As part of our ATA-organized visit to select Congressional leaders involved in trucking safety regulation, key members of our Executive Leadership team met with Senator Cory Gardner (R-CO) and his team on April 11 in Washington, DC. Senator Gardner sits on Commerce Committee (oversees transportation) and the Transportation & Safety subcommittee. During the meeting both parties left wanting to continue the conversation and to build a deeper relationship.
On Friday July 12th, it was SambaSafety’s honor to host the Senator and continue our discussions on the critical issue of transportation safety. Senator Gardner met our talented Denver team and discussed our innovations leveraging data to help enhance the safety culture of our customers.
SambaSafety has been dedicated to the safety of drivers and communities for decades. To that end, we’ve been meeting with select congressional leaders who are directly involved in trucking safety regulation. Based on his background, Senator Gardner is uniquely positioned to make an impact on the regulations that will directly affect commercial truckers all over Colorado and nationwide.
Senator Gardner has also regarded transportation and infrastructure as high priorities throughout his tenure, emphasizing investment in infrastructure as crucial to supporting a growing economy. Colorado boasts one of the largest airports in the world, as well as major hubs for several national shipping companies, so Senator Gardner has always known the importance of shipping infrastructure for our state.
The Need for CSA Reform
The Federal Motor Carrier Safety Administration (FMCSA) implemented the Compliance, Safety, Accountability (CSA) program to better align the compliance and reporting process with the safety risks that actually cause crashes. An independent review found that while the CSA program is doing its job, it has not been able to keep up with the volume of truckers that it needs to oversee.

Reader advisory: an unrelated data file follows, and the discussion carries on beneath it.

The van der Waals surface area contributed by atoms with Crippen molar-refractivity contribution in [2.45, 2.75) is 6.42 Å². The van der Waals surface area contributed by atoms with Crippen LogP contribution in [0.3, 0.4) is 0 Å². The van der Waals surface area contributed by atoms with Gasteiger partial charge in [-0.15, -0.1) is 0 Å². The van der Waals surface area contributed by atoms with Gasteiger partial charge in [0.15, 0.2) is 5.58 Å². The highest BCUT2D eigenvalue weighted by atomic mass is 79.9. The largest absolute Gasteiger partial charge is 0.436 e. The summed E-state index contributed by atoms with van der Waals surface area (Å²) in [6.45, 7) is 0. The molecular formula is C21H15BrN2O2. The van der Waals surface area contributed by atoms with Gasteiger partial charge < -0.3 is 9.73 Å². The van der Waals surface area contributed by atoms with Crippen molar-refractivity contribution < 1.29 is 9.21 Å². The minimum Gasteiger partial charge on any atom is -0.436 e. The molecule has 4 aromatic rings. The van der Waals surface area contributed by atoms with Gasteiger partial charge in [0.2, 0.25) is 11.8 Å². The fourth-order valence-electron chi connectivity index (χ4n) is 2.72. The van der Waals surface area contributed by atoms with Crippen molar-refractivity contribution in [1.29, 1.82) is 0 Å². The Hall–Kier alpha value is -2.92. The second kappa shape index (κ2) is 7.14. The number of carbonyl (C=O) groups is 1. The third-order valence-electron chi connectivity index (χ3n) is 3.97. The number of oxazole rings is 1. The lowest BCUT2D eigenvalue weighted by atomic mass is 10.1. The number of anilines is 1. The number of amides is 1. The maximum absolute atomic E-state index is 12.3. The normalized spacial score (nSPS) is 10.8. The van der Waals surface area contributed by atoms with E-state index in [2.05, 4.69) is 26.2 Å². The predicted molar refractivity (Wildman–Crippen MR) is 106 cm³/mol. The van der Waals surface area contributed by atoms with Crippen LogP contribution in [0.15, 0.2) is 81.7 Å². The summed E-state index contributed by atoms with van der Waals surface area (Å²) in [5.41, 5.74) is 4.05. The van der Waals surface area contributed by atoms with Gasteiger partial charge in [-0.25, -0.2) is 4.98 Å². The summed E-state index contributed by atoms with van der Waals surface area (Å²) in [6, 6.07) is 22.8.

As a result, 86 percent of carriers nationwide do not receive a safety score from the FMCSA under the current CSA scoring system.
Upcoming Changes to the CSA System
In a report from the National Academy of Science, Engineering and Medicine, it was noted that the current CSA system used inconsistent assessments, didn’t always account for fault in crashes, used measures that were independent to specific states, and was not predictive of a carrier’s future risk.
As a result, the panel recommended a new, “more statistically principled approach” based on item response theory (IRT), which has been used in analyzing SAT tests, hospital rankings, and other large-scale statistical analysis.
In July of 2018, the FMCSA released a new plan for the CSA program, based on an IRT model. The details of the plan have not been released to the public, but SambaSafety’s own executive VP and GM of Transportation, Steve Bryan, has been sitting in on every meeting of the NAS panel as it develops its recommendations.
The main takeaway lesson has been that predicting future crashes is nearly impossible. “The existing CSA program is about predicting crash risk,” Bryan said. “None of us believe that ever worked. It does a terrible job. In some of the BASICs, some are not only not positively correlated, they’re negatively correlated, specifically the drug and alcohol BASIC — to where if you followed that logic, you should drink and smoke dope and get behind the wheel of a truck.”
Instead, the research indicates, carriers should focus on a culture of safe driving. Carriers will be analyzed based on patterns of unsafe behavior, rather than the much-maligned severity weight system that ranked carriers based on comparisons to their peers and recency of offenses.
It was an honor to host and continue the conversation with Senator Gardner. Not only was the conversation productive with regard to policy, but also a welcome opportunity to showcase our talent, our products, and our team.